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The ontogeny of antipredator behavior: age differences in California ground squirrels (Otospermophilus beecheyi) at multiple stages of rattlesnake encounters

  • Author(s): Putman, BJ;
  • Coss, RG;
  • Clark, RW
  • et al.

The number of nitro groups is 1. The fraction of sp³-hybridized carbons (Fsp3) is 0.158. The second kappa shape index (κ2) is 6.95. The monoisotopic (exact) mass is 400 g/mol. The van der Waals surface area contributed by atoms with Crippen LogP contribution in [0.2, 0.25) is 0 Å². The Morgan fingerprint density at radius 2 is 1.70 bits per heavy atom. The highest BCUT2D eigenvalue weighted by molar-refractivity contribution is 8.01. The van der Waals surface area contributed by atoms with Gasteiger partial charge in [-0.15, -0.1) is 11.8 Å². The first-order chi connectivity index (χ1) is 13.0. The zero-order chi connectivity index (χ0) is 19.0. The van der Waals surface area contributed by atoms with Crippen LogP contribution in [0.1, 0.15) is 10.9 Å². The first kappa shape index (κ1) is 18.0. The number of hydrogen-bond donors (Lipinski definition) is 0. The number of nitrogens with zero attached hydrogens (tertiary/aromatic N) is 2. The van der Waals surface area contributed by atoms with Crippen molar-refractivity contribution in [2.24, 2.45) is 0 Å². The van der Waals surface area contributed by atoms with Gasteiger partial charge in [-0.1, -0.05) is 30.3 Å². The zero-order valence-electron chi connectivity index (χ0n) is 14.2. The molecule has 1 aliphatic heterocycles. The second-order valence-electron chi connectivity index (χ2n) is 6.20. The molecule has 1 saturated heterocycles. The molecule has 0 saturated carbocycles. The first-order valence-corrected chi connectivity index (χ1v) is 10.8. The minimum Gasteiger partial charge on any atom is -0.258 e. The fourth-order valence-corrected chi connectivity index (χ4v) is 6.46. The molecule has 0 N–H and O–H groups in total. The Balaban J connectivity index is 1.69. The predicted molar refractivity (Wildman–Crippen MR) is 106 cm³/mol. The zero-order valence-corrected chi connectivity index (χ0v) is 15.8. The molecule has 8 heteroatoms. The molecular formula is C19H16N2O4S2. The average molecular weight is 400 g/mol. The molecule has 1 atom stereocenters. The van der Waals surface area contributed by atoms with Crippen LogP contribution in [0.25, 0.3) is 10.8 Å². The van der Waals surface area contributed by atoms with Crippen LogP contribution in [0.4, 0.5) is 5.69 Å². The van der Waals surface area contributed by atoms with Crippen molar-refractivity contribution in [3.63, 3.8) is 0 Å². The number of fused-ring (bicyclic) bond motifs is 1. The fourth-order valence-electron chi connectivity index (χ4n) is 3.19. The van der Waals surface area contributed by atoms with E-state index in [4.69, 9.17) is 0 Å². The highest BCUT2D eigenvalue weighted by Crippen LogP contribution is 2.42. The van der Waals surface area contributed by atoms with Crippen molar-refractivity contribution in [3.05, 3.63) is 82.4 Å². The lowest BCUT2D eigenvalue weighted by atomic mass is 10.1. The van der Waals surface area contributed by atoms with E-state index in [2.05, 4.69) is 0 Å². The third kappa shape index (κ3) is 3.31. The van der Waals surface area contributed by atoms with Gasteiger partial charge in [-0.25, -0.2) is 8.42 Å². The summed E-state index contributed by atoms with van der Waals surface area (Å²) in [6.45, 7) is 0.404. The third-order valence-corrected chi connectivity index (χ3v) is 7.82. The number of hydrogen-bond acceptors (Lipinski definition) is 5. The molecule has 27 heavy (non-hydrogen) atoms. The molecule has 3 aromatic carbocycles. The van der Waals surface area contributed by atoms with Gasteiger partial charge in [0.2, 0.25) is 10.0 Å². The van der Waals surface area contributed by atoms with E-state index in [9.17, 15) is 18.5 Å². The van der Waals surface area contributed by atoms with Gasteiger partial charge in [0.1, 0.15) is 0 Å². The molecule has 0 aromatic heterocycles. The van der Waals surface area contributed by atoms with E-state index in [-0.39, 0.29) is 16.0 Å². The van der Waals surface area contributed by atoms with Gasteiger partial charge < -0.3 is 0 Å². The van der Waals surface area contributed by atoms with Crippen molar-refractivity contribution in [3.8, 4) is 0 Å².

Newborn offspring of animals often exhibit fully functional innate antipredator behaviors, but they may also require learning or further development to acquire appropriate responses. Experience allows offspring to modify responses to specific threats and also leaves them vulnerable during the learning period. However, antipredator behaviors used at one stage of a predator encounter may compensate for deficiencies at another stage, a phenomenon that may reduce the overall risk of young that are vulnerable at one or more stages. Few studies have examined age differences in the effectiveness of antipredator behaviors across multiple stages of a predator encounter. In this study, we examined age differences in the antipredator behaviors of California ground squirrels (Otospermophilus beecheyi) during the detection, interaction, and attack stages of Pacific rattlesnake (Crotalus oreganus) encounters. Using free-ranging squirrels, we examined the ability to detect free-ranging rattlesnakes, snake-directed behaviors after discovery of a snake, and responses to simulated rattlesnake strikes. We found that age was the most important factor in snake detection, with adults being more likely to detect snakes than pups. We also found that adults performed more tail flagging (a predator-deterrent signal) toward snakes and were more likely to investigate a snake’s refuge when interacting with a hidden snake. In field experiments simulating snake strikes, adults exhibited faster reaction times than pups. Our results show that snake detection improves with age and that pups probably avoid rattlesnakes and minimize time spent in close proximity to them to compensate for their reduced reaction times to strikes.

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